It’s that time of year when the snow falls quickly and starts to pile up. If you are not careful while shoveling, all that bending and lifting can put you at serious risk for injury or even a heart attack. Snow removal can be especially dangerous if you do not exercise regularly and are over the age of 40.
The most common injuries associated with snow removal are in the muscles, tendons, and discs of the low back, shoulders, and neck. Heart-related problems account for only 7% of shoveling injuries but can be deadly. Cold weather constricts your arteries which raises your blood pressure and pulse rate. It can also make your blood clot more easily. These factors in addition to the extra workload while shoveling can put too much strain on your heart and lead to a heart attack. Below you will find some tips to help you avoid injury while shoveling this winter.
General Shoveling Tips
- Do not shovel right after eating a big meal
- Do not work until the point of exhaustion
- Take frequent breaks every 20-30 minutes especially when the snow is wet.
- Keep up with the snowfall. Try to shovel snow shortly after it falls, when it is lighter and fluffier. The more extended snow stays on the ground, the wetter it can become. Wet snow is heavier and harder to move. Also, clear the snow every few inches instead of waiting for the snow to stop falling before you head outdoors.
- Wear breathable layers of loose clothing so you can peel a layer off if you get hot. Avoid wearing heavy wools, manmade materials or other materials that don’t allow perspiration to evaporate. Better choices are cotton and silk.
- Wear waterproof boots with excellent traction. Good traction is critical to ensuring that you don’t slip and fall.
- Drink lots of water to stay hydrated. You should drink water as if you were enduring a tough workout at the gym or running five miles.
- Carry your cell phone with you so you can make a call in the event of an emergency.
Proper Snow Shoveling Technique
Having recognized that snow shoveling can injure your back, shoulders, and neck, here are some tips to help you avoid these problems.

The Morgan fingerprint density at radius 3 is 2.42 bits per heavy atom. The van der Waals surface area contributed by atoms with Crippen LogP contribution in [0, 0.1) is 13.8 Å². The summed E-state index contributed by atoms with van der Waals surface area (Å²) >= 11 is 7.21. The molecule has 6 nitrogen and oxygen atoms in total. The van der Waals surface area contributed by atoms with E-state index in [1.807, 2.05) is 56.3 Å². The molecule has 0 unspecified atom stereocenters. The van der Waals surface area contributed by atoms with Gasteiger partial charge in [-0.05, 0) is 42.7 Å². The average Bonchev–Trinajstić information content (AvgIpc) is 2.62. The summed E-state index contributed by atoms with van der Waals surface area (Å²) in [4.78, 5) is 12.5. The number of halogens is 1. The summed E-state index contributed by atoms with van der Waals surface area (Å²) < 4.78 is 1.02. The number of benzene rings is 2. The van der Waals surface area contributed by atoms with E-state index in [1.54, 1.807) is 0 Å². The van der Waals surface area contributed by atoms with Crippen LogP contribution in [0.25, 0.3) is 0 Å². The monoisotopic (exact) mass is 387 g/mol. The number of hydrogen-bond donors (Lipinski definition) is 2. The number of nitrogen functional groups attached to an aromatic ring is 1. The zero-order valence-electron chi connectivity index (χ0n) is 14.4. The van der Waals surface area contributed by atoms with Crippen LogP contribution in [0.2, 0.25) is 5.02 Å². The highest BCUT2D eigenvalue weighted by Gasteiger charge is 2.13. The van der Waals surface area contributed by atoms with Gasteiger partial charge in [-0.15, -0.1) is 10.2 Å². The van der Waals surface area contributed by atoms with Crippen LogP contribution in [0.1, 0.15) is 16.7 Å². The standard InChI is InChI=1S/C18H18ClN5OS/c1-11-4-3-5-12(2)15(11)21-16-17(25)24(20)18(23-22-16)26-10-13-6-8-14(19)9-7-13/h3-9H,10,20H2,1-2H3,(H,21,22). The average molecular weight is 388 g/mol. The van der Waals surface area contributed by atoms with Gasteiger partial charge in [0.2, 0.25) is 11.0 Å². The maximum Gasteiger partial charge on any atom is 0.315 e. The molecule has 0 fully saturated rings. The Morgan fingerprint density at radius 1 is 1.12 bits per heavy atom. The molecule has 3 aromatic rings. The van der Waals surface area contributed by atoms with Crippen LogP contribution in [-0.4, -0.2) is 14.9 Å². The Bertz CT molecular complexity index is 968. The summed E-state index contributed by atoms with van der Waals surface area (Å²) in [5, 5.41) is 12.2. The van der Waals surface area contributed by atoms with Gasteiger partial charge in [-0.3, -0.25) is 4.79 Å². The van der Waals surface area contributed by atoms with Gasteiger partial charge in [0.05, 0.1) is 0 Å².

- Choose a snow shovel that is right for you.
- Be sure that your shovel has a curved or adjustable handle, as this enables you to keep your back straighter when shoveling.
- Obtain a shovel with an appropriate length handle. The length is correct when you can slightly bend your knees, flex your back 10 degrees or less, and hold the shovel comfortably in your hands at the start of the “shoveling stroke”.
- A plastic shovel blade will be lighter than a metal one, thus putting less strain on your spine.
- A smaller shovel blade is better than a more massive blade. A small blade can’t shovel as much snow, so it reduces the risk of picking up too much snow at one time.
- When you grip the shovel, make sure your hands are at least 12 inches apart. By creating distance between your hands, you increase your leverage and reduce the strain on your body.
- Push the snow, do not lift it. Pushing puts far less strain on the spine than lifting.
- Your shoveling technique is essential.
- If you must lift the snow, lift it properly. Always face towards the snow you intend to lift – have your shoulders and hips both squarely facing it. Squat with your legs apart, knees bent and back straight. Lift with your legs and do not bend at the waist. Scoop small amounts of snow onto the shovel and keep your loads light. Do not lift snow that is too heavy for you.
- Keep the most massive part of the shovel close to your body at your center of gravity (waist level) – do not extend your arms to throw the snow. Holding a shovel of snow with your arms outstretched puts too much weight on your spine.
- Walk to where you want to dump it rather than reaching or tossing. Never throw snow over your shoulder.
- Don’t remove deep snow all at once. Shovel an inch or two off the top and then repeat until it’s gone. Remember that wet snow can be very heavy. One full shovel load can weigh as much as 25 pounds.
- Remember to move your feet rather than twisting. Step in the direction in which you are moving the snow to prevent the low back from twisting. Always pivot your whole body to face the new direction.
- Consider buying a snow-blower. When used correctly, a snow-blower will put far less strain on your back than snow shoveling. Avoid stressing your back by using the power of your legs to push the snow blower while keeping your back straight and knees bent.
By following these tips, you are far less likely to be injured while shoveling snow this winter! Stay safe!